“Iris, they gotta put something on. We can’t run around with three naked kids. Not even in Hollywood.”
“Wavelength”, 1983 (Robert Carradine), New World Pictures
“Wavelength” plays out almost like a hallucinatory daydream, seen through the eyes of a ghost-like Cherie Currie (who is always illuminated by key blue and green lights). She tells the story of how she met burned-out rock star Bobby Sinclair and consequently, a trio of aliens, whom can communicate with her telepathically. Cherie plays Iris Longacre, an earthy artist who hooks up with Bobby, and starts hearing strange whale-like sounds (like cries for help), somewhere buried within the Hollywood Hills. They take a walk around the neighborhood and come upon an enclosed structure, built like a fort, with barbed-wire fences.
Intrigued by her claims, Bobby takes her to meet an old miner (Keenan Wynn) who had assisted in the construction of a top secret Air Force base in the Hills. The reasoning being no one would ever suspect a compound in such a bizarre location. Wynn shows them a network of elaborate tunnels that lead to the base. Bobby and Iris make their way inside, and as they get closer, the cries get louder. As it happens, scientists are conducting an autopsy on what appears to be an alien, recovered from a crash site in the desert. It is this alien that is crying. Iris freaks out and screams in a kind of sympathetic pain. They are caught and arrested.
Examinations reveal Iris to be a twin (interesting in that Cherie indeed has a twin sister, Marie – who appeared with her in “The Rosebud Beach Hotel”), which scientists theorize give her latent psychic abilities. Iris and Bobby are reunited and then confined to the laboratory where alien canisters are being stored. The Government orders the base evacuated and sealed, effectively sentencing the kids to death. Bobby opens the canisters. The aliens come out. They look like naked, bald children. They have superhuman strength and preternatural powers, and they break down the doors, engineering Iris and Bobby’s escape. In a clever twist, the Government tells authorities to launch a dragnet for three missing “kids”, presumably abducted by Bobby and Iris.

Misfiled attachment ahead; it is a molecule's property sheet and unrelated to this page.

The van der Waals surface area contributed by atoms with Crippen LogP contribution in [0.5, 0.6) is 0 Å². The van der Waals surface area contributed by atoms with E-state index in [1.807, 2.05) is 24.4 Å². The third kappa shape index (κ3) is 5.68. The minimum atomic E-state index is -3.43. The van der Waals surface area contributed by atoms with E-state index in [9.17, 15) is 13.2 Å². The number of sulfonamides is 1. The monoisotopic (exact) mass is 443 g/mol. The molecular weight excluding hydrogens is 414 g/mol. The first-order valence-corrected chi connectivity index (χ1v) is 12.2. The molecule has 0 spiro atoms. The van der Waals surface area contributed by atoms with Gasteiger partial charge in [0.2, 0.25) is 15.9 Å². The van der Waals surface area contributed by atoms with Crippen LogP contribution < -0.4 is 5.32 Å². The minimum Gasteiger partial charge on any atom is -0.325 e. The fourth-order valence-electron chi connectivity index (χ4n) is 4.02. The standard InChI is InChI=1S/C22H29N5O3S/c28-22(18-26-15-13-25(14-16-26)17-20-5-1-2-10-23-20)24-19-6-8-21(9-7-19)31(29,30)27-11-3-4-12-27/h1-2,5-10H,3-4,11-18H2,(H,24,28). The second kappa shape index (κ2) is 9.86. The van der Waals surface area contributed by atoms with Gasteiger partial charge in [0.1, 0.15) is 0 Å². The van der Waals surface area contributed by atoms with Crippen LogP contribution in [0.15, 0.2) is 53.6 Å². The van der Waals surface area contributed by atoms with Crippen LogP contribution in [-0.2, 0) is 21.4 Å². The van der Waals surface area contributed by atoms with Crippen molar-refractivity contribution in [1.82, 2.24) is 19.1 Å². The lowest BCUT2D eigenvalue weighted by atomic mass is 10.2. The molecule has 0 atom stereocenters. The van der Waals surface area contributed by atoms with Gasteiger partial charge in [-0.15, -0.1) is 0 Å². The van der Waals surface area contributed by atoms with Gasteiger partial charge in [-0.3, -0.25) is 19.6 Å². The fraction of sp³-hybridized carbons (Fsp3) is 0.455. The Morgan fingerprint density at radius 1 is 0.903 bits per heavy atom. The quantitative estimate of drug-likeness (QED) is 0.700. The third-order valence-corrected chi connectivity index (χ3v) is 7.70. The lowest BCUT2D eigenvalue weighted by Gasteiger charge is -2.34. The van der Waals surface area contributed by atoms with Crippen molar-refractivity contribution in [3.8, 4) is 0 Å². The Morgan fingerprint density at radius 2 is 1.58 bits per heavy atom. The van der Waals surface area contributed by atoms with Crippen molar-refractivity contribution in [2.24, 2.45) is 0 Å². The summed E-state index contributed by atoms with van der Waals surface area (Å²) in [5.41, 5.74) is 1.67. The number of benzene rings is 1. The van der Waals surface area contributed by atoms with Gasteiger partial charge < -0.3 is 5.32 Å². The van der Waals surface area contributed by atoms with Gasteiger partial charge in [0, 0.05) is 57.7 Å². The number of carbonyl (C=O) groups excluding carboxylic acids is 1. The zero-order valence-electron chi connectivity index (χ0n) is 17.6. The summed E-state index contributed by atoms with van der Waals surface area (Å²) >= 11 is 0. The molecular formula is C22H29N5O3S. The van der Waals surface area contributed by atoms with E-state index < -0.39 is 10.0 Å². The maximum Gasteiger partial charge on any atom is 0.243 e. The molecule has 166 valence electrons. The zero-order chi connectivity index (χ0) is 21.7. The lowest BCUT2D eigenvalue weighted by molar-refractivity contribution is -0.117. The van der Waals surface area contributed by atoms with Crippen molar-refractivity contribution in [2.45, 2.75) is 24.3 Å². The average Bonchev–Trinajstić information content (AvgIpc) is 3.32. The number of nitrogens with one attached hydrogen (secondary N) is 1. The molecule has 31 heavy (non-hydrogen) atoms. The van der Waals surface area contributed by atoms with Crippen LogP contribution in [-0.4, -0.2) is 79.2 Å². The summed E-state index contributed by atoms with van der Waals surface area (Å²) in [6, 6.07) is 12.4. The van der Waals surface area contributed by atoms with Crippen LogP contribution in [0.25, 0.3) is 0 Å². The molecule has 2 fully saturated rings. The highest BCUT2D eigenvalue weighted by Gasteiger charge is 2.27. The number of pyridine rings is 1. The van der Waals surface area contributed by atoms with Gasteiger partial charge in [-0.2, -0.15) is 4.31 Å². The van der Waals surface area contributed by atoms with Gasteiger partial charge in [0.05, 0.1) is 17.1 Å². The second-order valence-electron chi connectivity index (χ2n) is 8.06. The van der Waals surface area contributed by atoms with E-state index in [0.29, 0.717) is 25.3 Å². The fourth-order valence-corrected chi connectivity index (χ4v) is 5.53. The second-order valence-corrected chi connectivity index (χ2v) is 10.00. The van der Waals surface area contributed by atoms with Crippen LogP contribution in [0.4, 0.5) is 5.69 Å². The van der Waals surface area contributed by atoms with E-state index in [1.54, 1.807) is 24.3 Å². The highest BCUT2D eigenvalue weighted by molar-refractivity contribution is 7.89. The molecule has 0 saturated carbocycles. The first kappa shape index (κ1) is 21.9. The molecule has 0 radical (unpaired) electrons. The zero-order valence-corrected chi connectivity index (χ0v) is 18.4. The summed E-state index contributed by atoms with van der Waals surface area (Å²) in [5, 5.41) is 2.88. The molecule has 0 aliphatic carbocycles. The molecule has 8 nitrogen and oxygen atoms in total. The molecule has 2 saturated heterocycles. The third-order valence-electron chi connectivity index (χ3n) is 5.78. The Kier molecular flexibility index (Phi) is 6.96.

The alien crash site is causing all the land around it to be subsumed in a poisonous environment. Witnesses and base personnel are dying off, and plant life is eroding. Iris and Bobby (with the help of Wynn and a pair of intrepid Native Americans) transport the remaining three aliens to their crash site. The movie (and the climax) bears some striking similarities to John Carpenter’s “Starman” (for which director Mike Gray coincidentally co-created the TV series spin-off), released a year later, especially with the revelation of the alien spacecraft: a mirror-like glowing sphere that casts a reflection.
While obviously a low-budget science fiction, “Wavelength” is a beautifully-shot, impeccably edited (by Mark Goldblatt, who would go on to become Hollywood’s premiere action movie editor), swiftly-paced (yet thoughtful and sublime) and atmospheric film. Even in the murky, old VHS version, I can still appreciate the photography, but I would love to see an HD transfer. Robert Carradine shows he can act without having to dress up like a nerd. Cherie Currie is photographed like a gorgeous ghost, and at times, her performance is flirtatious, solicitous, and downright creepy. I love her face in this film. Director Mike Gray had previously co-written (with James Bridges and T.S. Cook) the screenplay of “The China Syndrome”, as well as an excellent documentary about artist Marc Chagall, “The Gift” from 1973. Gray passed away in 2013.
Our first cable box was a non-descript metal contraption with a rotary dial and unlimited potential (with no brand name – weird). We flipped it on, and the first thing we noticed was that the reception was crystal-clear; no ghosting, no snow, no fuzzy images. We had the premium package: HBO, Cinemax, The Movie Channel, MTV, Nickelodeon, CNN, The Disney Channel, and the local network affiliates. About $25-$30 a month. Each week (and sometimes twice a week!), “Vintage Cable Box” explores the wonderful world of premium Cable TV of the early eighties.